Roundtable

The Rest Is History

The comedy of Machiavelli, advice to female authors, and modern-day fox hunting.

By Angela Serratore

Friday, August 07, 2015

A Fox Hunt, John Wootton, c. 1735. Yale Center for British Art.

• Machiavelli isn’t known for his comic stylings, but should he be? What the Florentine’s theatrical productions tell us about his politics and those of his era (Public Domain Review)

• The state of fox hunting in 2015: “British and American fox hunters—one by circumstance and the other by law—orbit their quarry like the earth orbits the sun…The pull is imbalanced but mutual, fixed around some shifting barycenter, an ineffable point somewhere in between.” (Longreads)

• Looked upon with suspicion by families they worked for, wet nurses in the nineteenth century saw their own children go hungry as their milk nourished the infants of the well-to-do. (JSTOR Daily)

• In the antebellum South, slave families attempted to stay together: “More slave families were separated by sale than historians have generally admitted. In other words, the pleading, begging, and crying by slaves to be allowed to stay together rarely resulted in intact families.” (Slate)

• For the first time in its history, the Metropolitan Opera will eschew blackface in its latest production of Otello. Many hope it will be an important step toward recognizing African American contributions to the art of opera: “’Besides more opportunities for black singers on stage,’ says Dr. Gregory Hopkins, artistic director of Harlem Opera Theater, ‘there needs to be recognition of works in which black artists can tell our own stories, without need of makeup, where we’re not being dressed up to look like someone else.’” (Hyperallergic)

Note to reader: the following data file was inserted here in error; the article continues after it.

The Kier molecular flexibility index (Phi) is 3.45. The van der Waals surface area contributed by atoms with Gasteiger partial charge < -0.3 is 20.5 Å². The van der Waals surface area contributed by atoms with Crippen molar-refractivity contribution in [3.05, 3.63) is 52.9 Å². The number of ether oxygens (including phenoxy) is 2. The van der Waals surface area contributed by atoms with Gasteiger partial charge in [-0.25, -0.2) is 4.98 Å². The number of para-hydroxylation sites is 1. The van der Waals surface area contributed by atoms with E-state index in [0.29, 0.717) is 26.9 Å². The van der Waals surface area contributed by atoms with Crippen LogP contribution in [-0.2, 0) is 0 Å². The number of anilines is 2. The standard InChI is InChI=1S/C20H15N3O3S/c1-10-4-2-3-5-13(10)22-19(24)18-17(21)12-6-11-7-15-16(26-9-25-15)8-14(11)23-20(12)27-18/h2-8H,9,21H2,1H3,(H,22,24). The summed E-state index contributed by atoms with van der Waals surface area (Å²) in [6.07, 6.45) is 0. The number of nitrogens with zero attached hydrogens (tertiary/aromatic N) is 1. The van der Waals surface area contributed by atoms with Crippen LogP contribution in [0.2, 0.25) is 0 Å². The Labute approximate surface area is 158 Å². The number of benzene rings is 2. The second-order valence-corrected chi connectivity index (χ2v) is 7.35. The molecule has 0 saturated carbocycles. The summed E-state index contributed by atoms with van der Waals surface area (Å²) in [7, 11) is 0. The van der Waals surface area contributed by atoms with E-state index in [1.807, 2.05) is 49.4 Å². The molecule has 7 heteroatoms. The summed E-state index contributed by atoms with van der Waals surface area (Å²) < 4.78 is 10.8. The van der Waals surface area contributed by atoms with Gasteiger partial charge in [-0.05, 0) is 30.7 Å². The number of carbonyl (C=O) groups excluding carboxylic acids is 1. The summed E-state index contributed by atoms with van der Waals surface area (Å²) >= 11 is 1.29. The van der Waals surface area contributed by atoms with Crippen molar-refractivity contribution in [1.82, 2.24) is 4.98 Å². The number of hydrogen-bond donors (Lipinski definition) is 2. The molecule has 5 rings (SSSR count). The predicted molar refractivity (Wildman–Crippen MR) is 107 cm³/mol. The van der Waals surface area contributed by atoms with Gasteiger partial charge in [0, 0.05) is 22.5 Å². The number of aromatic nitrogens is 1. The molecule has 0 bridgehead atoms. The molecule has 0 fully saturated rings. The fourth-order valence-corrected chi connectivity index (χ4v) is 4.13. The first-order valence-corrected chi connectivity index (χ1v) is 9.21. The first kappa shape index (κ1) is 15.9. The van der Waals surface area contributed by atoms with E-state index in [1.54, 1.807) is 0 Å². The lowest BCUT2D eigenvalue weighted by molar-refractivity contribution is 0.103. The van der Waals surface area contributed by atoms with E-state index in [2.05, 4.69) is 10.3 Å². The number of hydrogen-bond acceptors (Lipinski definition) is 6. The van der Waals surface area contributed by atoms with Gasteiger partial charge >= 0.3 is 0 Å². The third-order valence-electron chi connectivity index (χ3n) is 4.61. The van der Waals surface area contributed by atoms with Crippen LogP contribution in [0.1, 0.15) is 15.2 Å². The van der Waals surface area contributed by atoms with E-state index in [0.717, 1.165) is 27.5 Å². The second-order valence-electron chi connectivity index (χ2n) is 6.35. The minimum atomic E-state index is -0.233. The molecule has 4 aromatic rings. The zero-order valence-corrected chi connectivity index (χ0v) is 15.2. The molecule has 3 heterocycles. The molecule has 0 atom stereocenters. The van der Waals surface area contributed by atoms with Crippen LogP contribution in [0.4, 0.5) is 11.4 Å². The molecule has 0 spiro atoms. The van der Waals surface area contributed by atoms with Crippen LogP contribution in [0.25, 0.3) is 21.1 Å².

• Ambrose Bierce’s Devil’s Dictionary gets a twenty-first-century update: “clickbait (n.): A headline that tricks someone into fulfilling their own desires.” (The Verge)

• In addition to writing, a female author should swim, exercise in a bikini, and be photographed in bed as often as possible—at least according to a 1969 Life photo spread. (Time)

• A new miniseries presents the lives and assignations of the Bloomsbury group to audiences the actual writers might have shunned: “Paradoxically, the idea of the Bloomsbury Group as socially, intellectually, and artistically exclusive is bound up with its wider appeal. Close the door and people come knocking.” (New Statesman)